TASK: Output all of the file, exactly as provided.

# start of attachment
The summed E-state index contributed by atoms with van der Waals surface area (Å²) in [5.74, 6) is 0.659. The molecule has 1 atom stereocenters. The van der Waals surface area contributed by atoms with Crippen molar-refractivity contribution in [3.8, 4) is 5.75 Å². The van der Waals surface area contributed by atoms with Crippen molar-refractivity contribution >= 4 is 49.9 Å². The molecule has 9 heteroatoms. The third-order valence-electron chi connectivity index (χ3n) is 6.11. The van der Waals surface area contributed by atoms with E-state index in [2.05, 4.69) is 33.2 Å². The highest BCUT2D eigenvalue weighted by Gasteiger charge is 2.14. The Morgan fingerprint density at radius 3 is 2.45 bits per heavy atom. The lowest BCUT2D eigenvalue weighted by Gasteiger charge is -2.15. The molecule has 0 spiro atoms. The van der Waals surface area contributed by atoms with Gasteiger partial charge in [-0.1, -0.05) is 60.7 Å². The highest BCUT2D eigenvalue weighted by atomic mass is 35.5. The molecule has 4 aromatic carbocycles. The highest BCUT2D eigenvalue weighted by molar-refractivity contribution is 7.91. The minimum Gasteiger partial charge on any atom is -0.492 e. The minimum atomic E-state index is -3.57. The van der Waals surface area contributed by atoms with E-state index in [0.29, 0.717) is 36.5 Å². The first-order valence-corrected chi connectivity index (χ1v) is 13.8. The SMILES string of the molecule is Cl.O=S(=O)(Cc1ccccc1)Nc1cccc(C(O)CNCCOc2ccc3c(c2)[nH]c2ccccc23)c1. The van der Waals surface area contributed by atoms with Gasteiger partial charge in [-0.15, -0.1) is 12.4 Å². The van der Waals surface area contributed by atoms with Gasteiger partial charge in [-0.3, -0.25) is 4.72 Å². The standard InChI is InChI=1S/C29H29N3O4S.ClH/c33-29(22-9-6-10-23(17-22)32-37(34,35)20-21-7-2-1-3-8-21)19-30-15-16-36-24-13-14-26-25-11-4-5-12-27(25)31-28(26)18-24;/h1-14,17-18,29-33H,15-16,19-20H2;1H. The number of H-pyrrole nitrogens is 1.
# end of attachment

The summed E-state index contributed by atoms with van der Waals surface area (Å²) in [5.74, 6) is 0.659. The molecule has 1 atom stereocenters. The van der Waals surface area contributed by atoms with Crippen molar-refractivity contribution in [3.8, 4) is 5.75 Å². The van der Waals surface area contributed by atoms with Crippen molar-refractivity contribution >= 4 is 49.9 Å². The molecule has 9 heteroatoms. The third-order valence-electron chi connectivity index (χ3n) is 6.11. The van der Waals surface area contributed by atoms with E-state index in [2.05, 4.69) is 33.2 Å². The highest BCUT2D eigenvalue weighted by Gasteiger charge is 2.14. The Morgan fingerprint density at radius 3 is 2.45 bits per heavy atom. The lowest BCUT2D eigenvalue weighted by Gasteiger charge is -2.15. The molecule has 0 spiro atoms. The van der Waals surface area contributed by atoms with Gasteiger partial charge in [-0.1, -0.05) is 60.7 Å². The highest BCUT2D eigenvalue weighted by atomic mass is 35.5. The molecule has 4 aromatic carbocycles. The highest BCUT2D eigenvalue weighted by molar-refractivity contribution is 7.91. The minimum Gasteiger partial charge on any atom is -0.492 e. The minimum atomic E-state index is -3.57. The van der Waals surface area contributed by atoms with E-state index in [0.29, 0.717) is 36.5 Å². The first-order valence-corrected chi connectivity index (χ1v) is 13.8. The SMILES string of the molecule is Cl.O=S(=O)(Cc1ccccc1)Nc1cccc(C(O)CNCCOc2ccc3c(c2)[nH]c2ccccc23)c1. The van der Waals surface area contributed by atoms with Gasteiger partial charge in [-0.15, -0.1) is 12.4 Å². The van der Waals surface area contributed by atoms with Gasteiger partial charge in [-0.3, -0.25) is 4.72 Å². The standard InChI is InChI=1S/C29H29N3O4S.ClH/c33-29(22-9-6-10-23(17-22)32-37(34,35)20-21-7-2-1-3-8-21)19-30-15-16-36-24-13-14-26-25-11-4-5-12-27(25)31-28(26)18-24;/h1-14,17-18,29-33H,15-16,19-20H2;1H. The number of H-pyrrole nitrogens is 1.